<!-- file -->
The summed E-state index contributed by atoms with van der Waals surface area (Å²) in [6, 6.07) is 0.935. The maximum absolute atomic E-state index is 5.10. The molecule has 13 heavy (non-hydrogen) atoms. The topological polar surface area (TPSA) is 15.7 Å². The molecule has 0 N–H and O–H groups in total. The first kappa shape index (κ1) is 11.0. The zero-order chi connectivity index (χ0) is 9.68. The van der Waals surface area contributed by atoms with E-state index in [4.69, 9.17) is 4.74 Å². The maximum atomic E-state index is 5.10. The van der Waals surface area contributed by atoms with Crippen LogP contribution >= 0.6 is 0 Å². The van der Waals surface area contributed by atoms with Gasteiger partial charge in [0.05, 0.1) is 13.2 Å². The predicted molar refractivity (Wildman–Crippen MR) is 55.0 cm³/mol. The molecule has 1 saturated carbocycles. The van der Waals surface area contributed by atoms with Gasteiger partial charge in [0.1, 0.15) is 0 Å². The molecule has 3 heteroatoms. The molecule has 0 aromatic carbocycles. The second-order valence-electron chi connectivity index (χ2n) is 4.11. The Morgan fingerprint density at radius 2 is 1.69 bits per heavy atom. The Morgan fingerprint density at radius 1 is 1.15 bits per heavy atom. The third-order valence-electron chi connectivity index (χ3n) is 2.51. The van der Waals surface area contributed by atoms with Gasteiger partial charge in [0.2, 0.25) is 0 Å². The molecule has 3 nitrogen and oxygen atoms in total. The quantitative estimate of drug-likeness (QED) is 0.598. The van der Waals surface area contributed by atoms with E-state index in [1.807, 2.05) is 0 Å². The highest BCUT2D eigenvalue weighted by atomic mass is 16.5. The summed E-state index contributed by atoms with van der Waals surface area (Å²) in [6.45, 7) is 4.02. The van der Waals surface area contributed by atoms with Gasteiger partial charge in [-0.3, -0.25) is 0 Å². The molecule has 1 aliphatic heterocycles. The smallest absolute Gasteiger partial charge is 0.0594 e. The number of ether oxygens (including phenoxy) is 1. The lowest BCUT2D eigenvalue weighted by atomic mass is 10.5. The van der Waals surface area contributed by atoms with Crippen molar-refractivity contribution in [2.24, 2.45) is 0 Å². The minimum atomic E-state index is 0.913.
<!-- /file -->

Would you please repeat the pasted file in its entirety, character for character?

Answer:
The summed E-state index contributed by atoms with van der Waals surface area (Å²) in [6, 6.07) is 0.935. The maximum absolute atomic E-state index is 5.10. The molecule has 13 heavy (non-hydrogen) atoms. The topological polar surface area (TPSA) is 15.7 Å². The molecule has 0 N–H and O–H groups in total. The first kappa shape index (κ1) is 11.0. The zero-order chi connectivity index (χ0) is 9.68. The van der Waals surface area contributed by atoms with E-state index in [4.69, 9.17) is 4.74 Å². The maximum atomic E-state index is 5.10. The van der Waals surface area contributed by atoms with Crippen LogP contribution >= 0.6 is 0 Å². The van der Waals surface area contributed by atoms with Gasteiger partial charge in [0.05, 0.1) is 13.2 Å². The predicted molar refractivity (Wildman–Crippen MR) is 55.0 cm³/mol. The molecule has 1 saturated carbocycles. The van der Waals surface area contributed by atoms with Gasteiger partial charge in [0.1, 0.15) is 0 Å². The molecule has 3 heteroatoms. The molecule has 0 aromatic carbocycles. The second-order valence-electron chi connectivity index (χ2n) is 4.11. The Morgan fingerprint density at radius 2 is 1.69 bits per heavy atom. The Morgan fingerprint density at radius 1 is 1.15 bits per heavy atom. The third-order valence-electron chi connectivity index (χ3n) is 2.51. The van der Waals surface area contributed by atoms with Gasteiger partial charge in [0.2, 0.25) is 0 Å². The molecule has 3 nitrogen and oxygen atoms in total. The quantitative estimate of drug-likeness (QED) is 0.598. The van der Waals surface area contributed by atoms with E-state index in [1.807, 2.05) is 0 Å². The highest BCUT2D eigenvalue weighted by atomic mass is 16.5. The summed E-state index contributed by atoms with van der Waals surface area (Å²) in [6.45, 7) is 4.02. The van der Waals surface area contributed by atoms with Gasteiger partial charge in [-0.3, -0.25) is 0 Å². The molecule has 1 aliphatic heterocycles. The smallest absolute Gasteiger partial charge is 0.0594 e. The number of ether oxygens (including phenoxy) is 1. The lowest BCUT2D eigenvalue weighted by atomic mass is 10.5. The van der Waals surface area contributed by atoms with Crippen molar-refractivity contribution in [2.24, 2.45) is 0 Å². The minimum atomic E-state index is 0.913.